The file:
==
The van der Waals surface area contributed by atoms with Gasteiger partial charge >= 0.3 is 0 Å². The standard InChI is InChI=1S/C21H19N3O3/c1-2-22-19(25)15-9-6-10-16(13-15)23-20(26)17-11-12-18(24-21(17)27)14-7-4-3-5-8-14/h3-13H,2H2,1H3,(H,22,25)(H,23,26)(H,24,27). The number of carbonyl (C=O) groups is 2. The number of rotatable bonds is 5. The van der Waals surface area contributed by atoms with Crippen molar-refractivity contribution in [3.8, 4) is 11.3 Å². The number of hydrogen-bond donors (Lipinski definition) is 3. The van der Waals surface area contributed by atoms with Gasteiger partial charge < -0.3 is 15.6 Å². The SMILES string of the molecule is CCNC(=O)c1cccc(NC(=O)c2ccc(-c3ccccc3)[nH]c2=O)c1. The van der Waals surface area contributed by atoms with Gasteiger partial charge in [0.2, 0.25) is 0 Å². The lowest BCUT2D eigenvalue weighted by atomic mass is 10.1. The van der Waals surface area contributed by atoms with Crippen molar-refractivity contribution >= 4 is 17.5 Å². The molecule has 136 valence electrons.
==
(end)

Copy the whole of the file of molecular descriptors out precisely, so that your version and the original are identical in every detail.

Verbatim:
The van der Waals surface area contributed by atoms with Gasteiger partial charge >= 0.3 is 0 Å². The standard InChI is InChI=1S/C21H19N3O3/c1-2-22-19(25)15-9-6-10-16(13-15)23-20(26)17-11-12-18(24-21(17)27)14-7-4-3-5-8-14/h3-13H,2H2,1H3,(H,22,25)(H,23,26)(H,24,27). The number of carbonyl (C=O) groups is 2. The number of rotatable bonds is 5. The van der Waals surface area contributed by atoms with Crippen molar-refractivity contribution in [3.8, 4) is 11.3 Å². The number of hydrogen-bond donors (Lipinski definition) is 3. The van der Waals surface area contributed by atoms with Gasteiger partial charge < -0.3 is 15.6 Å². The SMILES string of the molecule is CCNC(=O)c1cccc(NC(=O)c2ccc(-c3ccccc3)[nH]c2=O)c1. The van der Waals surface area contributed by atoms with Gasteiger partial charge in [0.2, 0.25) is 0 Å². The lowest BCUT2D eigenvalue weighted by atomic mass is 10.1. The van der Waals surface area contributed by atoms with Crippen molar-refractivity contribution >= 4 is 17.5 Å². The molecule has 136 valence electrons.